4. Apply to the job online. Yes, even if the job says the degree is absolute, apply. Make sure your resume is top-shelf. Look for the employers' keywords, terminology, and requirements, and make sure you're tweaking your resume to include these. And include a title on the resume matching the job's title. Better keyword match = higher ranking. And while it's not a sure thing that your resume will make the cut, one thing is absolutely certain: If you don't apply, you have a 0% chance of getting the job. Just apply.
  5. Work your network. You may need an advocate to sing your praises. Leverage referrals to network the hell out of yourself, and to build positive buzz. Let's say you know somebody who works at the company you're targeting, in the group most likely to hire you. A well-placed word from that individual to the hiring manager may convince him or her to schedule an interview, regardless of the degree requirement.
  6. Practice interviewing. Again, you're at a comparative disadvantage. So be ready to "wow" the interview team. Be dynamic, be engaging, be prepared. Have success stories so far up your sleeve you're going to need another shirt. Wow the hell out of the interview team.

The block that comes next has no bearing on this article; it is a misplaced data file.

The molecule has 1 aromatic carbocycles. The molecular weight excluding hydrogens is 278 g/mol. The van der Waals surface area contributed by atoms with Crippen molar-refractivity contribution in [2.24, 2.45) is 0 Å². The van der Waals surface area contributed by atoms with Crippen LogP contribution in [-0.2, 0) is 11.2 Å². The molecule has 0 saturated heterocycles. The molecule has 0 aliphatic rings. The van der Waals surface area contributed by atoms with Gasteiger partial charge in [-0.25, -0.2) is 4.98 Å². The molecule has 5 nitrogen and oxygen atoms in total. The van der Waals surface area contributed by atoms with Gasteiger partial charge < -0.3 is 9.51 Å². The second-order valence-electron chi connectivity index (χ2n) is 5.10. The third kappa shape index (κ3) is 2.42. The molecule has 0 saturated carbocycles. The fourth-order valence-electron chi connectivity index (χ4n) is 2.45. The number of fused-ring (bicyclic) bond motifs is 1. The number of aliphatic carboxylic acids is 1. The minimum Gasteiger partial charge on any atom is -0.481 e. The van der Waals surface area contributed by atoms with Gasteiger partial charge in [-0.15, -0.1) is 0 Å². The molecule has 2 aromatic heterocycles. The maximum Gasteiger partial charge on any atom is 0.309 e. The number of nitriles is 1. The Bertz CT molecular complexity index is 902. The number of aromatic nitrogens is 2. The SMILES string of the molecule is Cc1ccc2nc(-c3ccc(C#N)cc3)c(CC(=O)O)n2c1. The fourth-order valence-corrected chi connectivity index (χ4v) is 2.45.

7. Have your story ready as to why you didn't finish college - and own it. Whatever the reason, employers will want to see that you are accountable for yourself. Interviewers may ask what happened. Even if they don't, it's often best for you to get in front of it, tell your story, and frame the situation. This can often be a fantastic opportunity to really sell yourself - how bad was your life situation, and what were you able to achieve in spite of this adversity?
  8. Be strategic about where you apply. Some companies, such as Google, don't care if their software programmers have diplomas. For many companies, it's about finding the best talent, and the degree simply isn't a factor.
  9. Know when to walk away. You will never be able to convince everybody that you can do the job. Some employers simply won't budge, and that is their right. But close out the situation cordially, be gracious, and live to see another day; your resume may once again surface in front of another hiring manager who's willing to go to bat on your behalf.